Study: Microbes Affect Subtypes of Childhood Asthma In Different Ways

Microbes in the home affect both types of childhood asthma – allergic and non-allergic – but the specific types of microbes and how many there are can make a difference, according to a new study.

Prof. Jordan Peccia

Karen Dannemiller, a former Ph.D. student in the lab of Prof. Jordan Peccia, Associate Professor of Chemical & Environmental Engineering, used next-generation DNA sequencing to put a finer point on the role of household microbes in childhood asthma. The results of their findings were published Feb. 5 in the Journal of Allergy and Clinical Immunology.

Nearly 200 children with asthma from Connecticut and Massachusetts participated in the study and were grouped according to whether their asthma was atopic or non-atopic (allergic or non-allergic) and by the severity of their asthma (from mild to severe). The participants were from an asthma cohort assembled by Dr. Brian Leaderer, Susan Dwight Bliss Professor of Epidemiology (Environmental Health) and deputy dean of the Yale School of Public Health.

Dr. Karen Dannemiller

The researchers measured the diversity and concentration of fungi and bacteria in the homes of the children, using DNA sequencing and quantitative Polymerase Chain Reaction (qPCR). One month after the microbial communities were sampled, the children were tested to measure the severity of their asthma.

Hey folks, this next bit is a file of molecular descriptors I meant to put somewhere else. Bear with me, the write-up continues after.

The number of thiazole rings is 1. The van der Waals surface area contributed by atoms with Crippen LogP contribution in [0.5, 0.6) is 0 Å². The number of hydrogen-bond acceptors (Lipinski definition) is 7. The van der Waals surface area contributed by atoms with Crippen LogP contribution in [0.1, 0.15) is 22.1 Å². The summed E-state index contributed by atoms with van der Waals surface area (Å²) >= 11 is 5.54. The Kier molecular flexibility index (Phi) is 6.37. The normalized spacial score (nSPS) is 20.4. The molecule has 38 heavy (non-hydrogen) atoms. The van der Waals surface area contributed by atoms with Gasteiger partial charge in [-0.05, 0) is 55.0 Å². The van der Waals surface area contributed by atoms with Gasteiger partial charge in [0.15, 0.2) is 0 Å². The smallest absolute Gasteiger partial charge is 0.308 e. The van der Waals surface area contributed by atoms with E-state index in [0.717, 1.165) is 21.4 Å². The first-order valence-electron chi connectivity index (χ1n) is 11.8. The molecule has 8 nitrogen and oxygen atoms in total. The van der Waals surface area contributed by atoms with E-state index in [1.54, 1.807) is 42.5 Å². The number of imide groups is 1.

Among all groups, the children's asthma was made more severe when they were exposed to environments with high levels of household fungi. However, the specific type fungi had the greatest impact on children with allergies. For children without allergies, it was the concentration of the fungi that had the most effect on asthma severity.

Cryptococcus, a genus of fungus that may have an impact on asthma severity (Photo: CDC/Dr. Leanor Haley)

"If you had asthma that's associated with allergies, it was fungal allergens - the types of organisms you were exposed to - that mattered," said Peccia, an associate professor of Chemical & Environmental Engineering. "If you didn't have this allergic asthma, it was just fungi in general – the number of fungi - that was important."

Peccia said there's a growing recognition that there are subtypes of asthma – asthmas associated with allergies and those that aren't – and this study and similar ones could inform housing recommendations designed to reduce asthma severity in children.

More research is needed to know whether these findings mean that atopic asthma should be treated differently from non-atopic asthma, Peccia said. For instance, both subtypes of asthma may benefit from a reduction in concentration of allergenic fungal species, but measures that reduce overall fungal concentration may be particularly important for non-allergic asthmatics. Allergic asthmatics, on the other hand, might benefit the most from lifestyle changes, the types of buildings they live and work in, and other factors that affect fungal community composition.